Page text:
LUMPKIN COUNTY, Ga. – The first time he campaigned for Lumpkin County Sheriff in 2008, Stacy Jarrard promised to turn the agency into one of the most professional sheriff’s offices in Georgia. Thirteen months later, Lumpkin County became only the 13th sheriff’s office to achieve state certification.
Promise made. Promise kept.
Now, Jarrard is seeking his fourth term in office and he has built quite a resume for himself and the agency. After 31 years of carrying a badge and gun, Jarrard, 52, was named President of the powerful Georgia Sheriff’s Association last year, giving Lumpkin County a strong voice among state legislators.
He has been voted Best Elected Official 11 years in a row and Best Law Enforcement Officer 12 consecutive years.
But Jarrard is most proud of the 95 employees of the Sheriff’s Office. “We train as hard as we can throughout the year,” he said. “The state of Georgia only requires law enforcement officers to have 20 hours of in-service training a year. We require 60 hours. I believe in being the best trained agency we can be.”
Despite their level of training and professionalism, Jarrard says, “I’m always worried about their safety. When the phone rings, you’re always concerned about what is going on, what has happened. It’s like sitting on an egg shell. You’re always wondering if it’s going to crack somewhere.”
Jarrard’s concern intensified in the Summer of 2018 when approximately 4,000 out-of-county people descended on Lumpkin County for the Rainbow Family of Living Light gathering then again one year later at a pro-Trump rally on the square.
“Both had a potential to be real problems,” Jarrard said. “I’m thankful both ended well. Whenever you’re putting a plan together in that type situation where there is a potential for loss of life or loss of property. There was a lot of sleepless nights for me leading up to both events because of so much friction. But, as sheriff, you have to stay neutral. You can’t take sides.”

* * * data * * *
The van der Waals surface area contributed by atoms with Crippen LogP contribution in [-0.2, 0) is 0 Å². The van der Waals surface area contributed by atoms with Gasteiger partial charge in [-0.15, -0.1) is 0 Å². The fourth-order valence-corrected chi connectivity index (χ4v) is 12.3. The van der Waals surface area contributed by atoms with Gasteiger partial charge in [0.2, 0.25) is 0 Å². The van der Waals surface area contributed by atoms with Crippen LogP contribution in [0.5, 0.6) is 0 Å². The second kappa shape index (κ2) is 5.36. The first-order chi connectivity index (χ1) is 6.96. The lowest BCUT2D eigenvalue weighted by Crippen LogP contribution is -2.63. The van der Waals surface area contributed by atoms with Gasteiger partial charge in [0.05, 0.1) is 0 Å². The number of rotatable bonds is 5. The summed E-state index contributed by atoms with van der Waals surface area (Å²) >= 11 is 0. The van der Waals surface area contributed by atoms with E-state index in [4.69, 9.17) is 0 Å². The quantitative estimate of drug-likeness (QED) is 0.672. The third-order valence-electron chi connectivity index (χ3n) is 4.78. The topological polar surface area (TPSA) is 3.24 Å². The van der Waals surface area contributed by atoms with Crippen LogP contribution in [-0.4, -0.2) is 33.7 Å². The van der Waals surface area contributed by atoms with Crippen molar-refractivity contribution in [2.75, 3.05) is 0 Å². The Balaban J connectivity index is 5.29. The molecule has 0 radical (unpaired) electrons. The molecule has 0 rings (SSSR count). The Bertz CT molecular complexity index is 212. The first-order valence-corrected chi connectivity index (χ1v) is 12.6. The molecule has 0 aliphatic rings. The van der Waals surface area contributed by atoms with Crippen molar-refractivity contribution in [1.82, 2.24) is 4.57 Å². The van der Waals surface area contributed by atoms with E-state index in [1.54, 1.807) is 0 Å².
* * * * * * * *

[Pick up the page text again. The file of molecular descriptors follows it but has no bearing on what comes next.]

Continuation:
Jarrard said he is also proud of the advancement in technology at the 911 Center. “Our 911 system is unbelievable. It is state-of-the-art with the technology we have there now and we’re working on a system that will allow the public to text 911.”
Asked about the challenge of the next few years, Jarrard said the budget is a concern.
“We still have some growing to do,” he said. More upgrades of equipment are needed at the Justice Center and the roof at the detention center is 20 years old. “We will have to start roof repairs soon. We also need to get the pay up and we need better insurance rates for our employees.”
As a constitutional officer, Jarrard recognizes that he is required to be a good steward of taxpayer dollars.
“Housing out-of-county inmates like we have done for years, brings money into the community to help offset taxes,” he said. “It’s important the sheriff has the mindset to do that. I have that mindset.” He estimates that the county receives between $400,000 and $600,000 annually.”
Jarrard serves the community in many other ways. He has served on the Boards of Enotah Family Drug Court Foundation, Child Fatality Review Board, Lumpkin County Family Connection and No One Alone: Family Violence.
He and wife Rebecca have been married 16 years and have three children, McKenzie, Briana and Luke.
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